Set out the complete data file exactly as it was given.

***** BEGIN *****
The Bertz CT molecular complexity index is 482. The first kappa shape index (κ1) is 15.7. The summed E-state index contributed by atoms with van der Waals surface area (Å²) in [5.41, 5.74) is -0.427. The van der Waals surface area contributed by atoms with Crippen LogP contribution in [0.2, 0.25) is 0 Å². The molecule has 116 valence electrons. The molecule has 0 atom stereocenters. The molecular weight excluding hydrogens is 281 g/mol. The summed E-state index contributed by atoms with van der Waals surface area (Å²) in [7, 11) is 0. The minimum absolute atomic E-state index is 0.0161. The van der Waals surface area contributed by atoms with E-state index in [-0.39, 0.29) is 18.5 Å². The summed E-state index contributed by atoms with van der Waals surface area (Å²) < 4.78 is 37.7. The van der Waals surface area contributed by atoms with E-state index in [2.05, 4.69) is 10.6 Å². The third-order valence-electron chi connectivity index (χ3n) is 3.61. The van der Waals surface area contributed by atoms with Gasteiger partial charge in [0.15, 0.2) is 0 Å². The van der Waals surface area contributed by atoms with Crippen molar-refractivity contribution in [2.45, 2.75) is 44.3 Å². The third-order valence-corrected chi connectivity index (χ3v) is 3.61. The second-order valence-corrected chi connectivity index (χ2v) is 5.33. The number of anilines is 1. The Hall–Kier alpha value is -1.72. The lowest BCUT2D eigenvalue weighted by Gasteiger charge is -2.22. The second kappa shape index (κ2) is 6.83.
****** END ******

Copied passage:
The Bertz CT molecular complexity index is 482. The first kappa shape index (κ1) is 15.7. The summed E-state index contributed by atoms with van der Waals surface area (Å²) in [5.41, 5.74) is -0.427. The van der Waals surface area contributed by atoms with Crippen LogP contribution in [0.2, 0.25) is 0 Å². The molecule has 116 valence electrons. The molecule has 0 atom stereocenters. The molecular weight excluding hydrogens is 281 g/mol. The summed E-state index contributed by atoms with van der Waals surface area (Å²) in [7, 11) is 0. The minimum absolute atomic E-state index is 0.0161. The van der Waals surface area contributed by atoms with E-state index in [-0.39, 0.29) is 18.5 Å². The summed E-state index contributed by atoms with van der Waals surface area (Å²) < 4.78 is 37.7. The van der Waals surface area contributed by atoms with E-state index in [2.05, 4.69) is 10.6 Å². The third-order valence-electron chi connectivity index (χ3n) is 3.61. The van der Waals surface area contributed by atoms with Gasteiger partial charge in [0.15, 0.2) is 0 Å². The van der Waals surface area contributed by atoms with Crippen molar-refractivity contribution in [2.45, 2.75) is 44.3 Å². The third-order valence-corrected chi connectivity index (χ3v) is 3.61. The second-order valence-corrected chi connectivity index (χ2v) is 5.33. The number of anilines is 1. The Hall–Kier alpha value is -1.72. The lowest BCUT2D eigenvalue weighted by Gasteiger charge is -2.22. The second kappa shape index (κ2) is 6.83.